Thanks to Neil Perkin for curating another highly topical, highly relevant, highly provocative Firestarters event on behalf of Google.
And thanks to Mel Exon, Martin Bailie and James Caig for providing said provocation by way of three alternative views on The New Operating System For Agencies.
This is not a summary of the evening.
This is a personal reflection on some themes that resonated with me whilst they’re are still fresh in the mind.
1) Outcomes, being asked the right questions, and “agency”.
Martin highlighted several differences in outlook between clients and agencies. One of these was that agencies focus on outputs, whereas clients are more concerned with outcomes.
More specifically, clients in marketing departments brief agencies to deliver outputs. They ask questions of agencies that demand outputs as an answer. And agency brief templates and agency systems are predicated on the expectation of delivering a specific kind of output.
However, if the client CEO or CFO rather than the marketing manager were to brief an agency on the issues keeping them awake at night they might pose different questions, questions that focus on commercial outcomes.
For instance there was a conversation about the (apocryphal?) story of JWT inventing the Mr Kipling brand in response to a brief that was actually about selling more flour.
Shifting said flour mountain was an outcome-based brief that generated an unexpected creative output from the agency.
Outcomes like this have commercial value. Commercial value to which the client will be able to attribute an accurate financial figure.
So if clients were to ask agencies more outcome-based questions there would be potential for agencies to earn outcome-based revenue for applied creativity.
This makes me think of “agency” as a state of mind rather than an office containing people. Most other agents – literary, theatrical, sporting, musical – are paid to make things happen for their clients. They take a cut from the proceeds of delivering specific outcomes. Why can’t we do something similar?
2) Indefatigable optimism
Mel talked about the dogged refusal of the BBH team to accept that the ASOS Urban Tour project was not technologically possible.
I think all agencies have that “nothing is impossible” attitude and there is nothing more exhilarating than being part of an agency team that is pulling in the same direction and pulling out all the stops to achieve the apparently impossible.
A long time ago when I was an account director at BBH we were in a very tight corner with one particular client. We were in a perfect storm of problems (“challenges” as we now have to call them). TV airtime booked, no client approved script, production budget issues, broadcast clearance issues, groundrush in terms of timings, you name it. In the midst of this storm John Bartle took me aside and said, “We’ll get through this. Agencies always do. The alternative is unthinkable.” And get through it we did with what turned out to be not one, but two award winning commercials that made a virtue of the situation we had been in.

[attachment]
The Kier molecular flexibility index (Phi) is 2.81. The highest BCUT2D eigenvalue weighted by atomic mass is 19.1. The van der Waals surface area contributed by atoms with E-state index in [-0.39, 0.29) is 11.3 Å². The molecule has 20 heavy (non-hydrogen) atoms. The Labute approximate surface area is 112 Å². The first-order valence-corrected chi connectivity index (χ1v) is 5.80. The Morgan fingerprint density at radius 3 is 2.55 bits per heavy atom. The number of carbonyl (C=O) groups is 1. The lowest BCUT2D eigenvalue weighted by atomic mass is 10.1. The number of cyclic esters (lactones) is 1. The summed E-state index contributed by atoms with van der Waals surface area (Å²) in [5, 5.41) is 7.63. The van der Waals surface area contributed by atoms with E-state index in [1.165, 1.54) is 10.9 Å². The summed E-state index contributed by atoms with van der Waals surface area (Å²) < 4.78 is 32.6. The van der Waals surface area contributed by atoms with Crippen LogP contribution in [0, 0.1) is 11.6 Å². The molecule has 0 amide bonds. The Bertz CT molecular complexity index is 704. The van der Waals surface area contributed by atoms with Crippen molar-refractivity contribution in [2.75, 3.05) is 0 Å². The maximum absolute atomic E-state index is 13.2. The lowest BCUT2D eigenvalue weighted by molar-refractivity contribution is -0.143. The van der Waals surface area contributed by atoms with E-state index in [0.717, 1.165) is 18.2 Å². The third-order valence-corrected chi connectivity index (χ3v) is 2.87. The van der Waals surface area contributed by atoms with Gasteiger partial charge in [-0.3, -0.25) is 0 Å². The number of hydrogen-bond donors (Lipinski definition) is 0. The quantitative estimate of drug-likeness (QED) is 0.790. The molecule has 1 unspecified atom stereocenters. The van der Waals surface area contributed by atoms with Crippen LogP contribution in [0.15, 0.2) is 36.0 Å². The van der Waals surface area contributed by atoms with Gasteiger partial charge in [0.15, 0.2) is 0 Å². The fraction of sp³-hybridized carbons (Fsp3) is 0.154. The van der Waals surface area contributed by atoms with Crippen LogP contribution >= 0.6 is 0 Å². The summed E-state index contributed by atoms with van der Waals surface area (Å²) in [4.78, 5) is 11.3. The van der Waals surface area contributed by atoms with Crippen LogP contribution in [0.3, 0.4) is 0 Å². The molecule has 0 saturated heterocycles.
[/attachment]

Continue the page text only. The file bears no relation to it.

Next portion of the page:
We’ll get through this. Agencies always do. The alternative is unthinkable.
Mel went further, suggesting that this attitude could/should be crystalised into a specific role within the small, nimble, outcome-oriented, multi-skilled teams that work best in agencies large and small.
She described this role as that of “broker”. An entrepreneurial deal-maker and partnership-former who can broker the team’s access to extraordinary inputs to, and extraordinary outlets for, its thinking.
3) Apollo 13
In summary, last night’s talks, the subsequent structured “unconference” sessions and the subsequent-to-that unstructured pub conversations left me thinking about NASA and how, in many ways, it is an interesting role model for agencies.
NASA is tasked with delivering specific outcomes. It has “missions”.
NASA applies creativity to deliver these outcomes.
NASA invests in R&D to enable its creativity. (James talked about our industry’s pitifully low levels of R&D investment).
Quite often NASA R&D that is initiated to achieve one outcome delivers new thinking/technology that can achieve other unexpected outcomes. These unexpected outcomes can often be monetised independently of the original mission brief.
As the crew of Apollo 13 found out NASA has that indefatigable optimism in spades.
“Agency” should be an outcome based state of mind.
Clients should ask us better, more interesting, outcome based questions.
Achievement of specific outcomes can be assigned a specific value which is not related to the time cost of delivering the solution.
We should organise ourselves to deliver unexpected outputs in response to outcome based briefs. There was a lot of talk last night about ideas coming from anywhere. Agency structures need to reflect that if we’re serious about this outcome stuff. The mere existence of copywriter/art director teams suddenly smacks of “the answer’s an ad, now what’s the question”.
Intellectual Property developed as part of the solution delivering process, but which is not part of the final solution, should be independently developed, prototyped and monetised by the agency.
Lots to think about. I just hope that when we get back to the day jobs we’ll have time to hone and apply that thinking.
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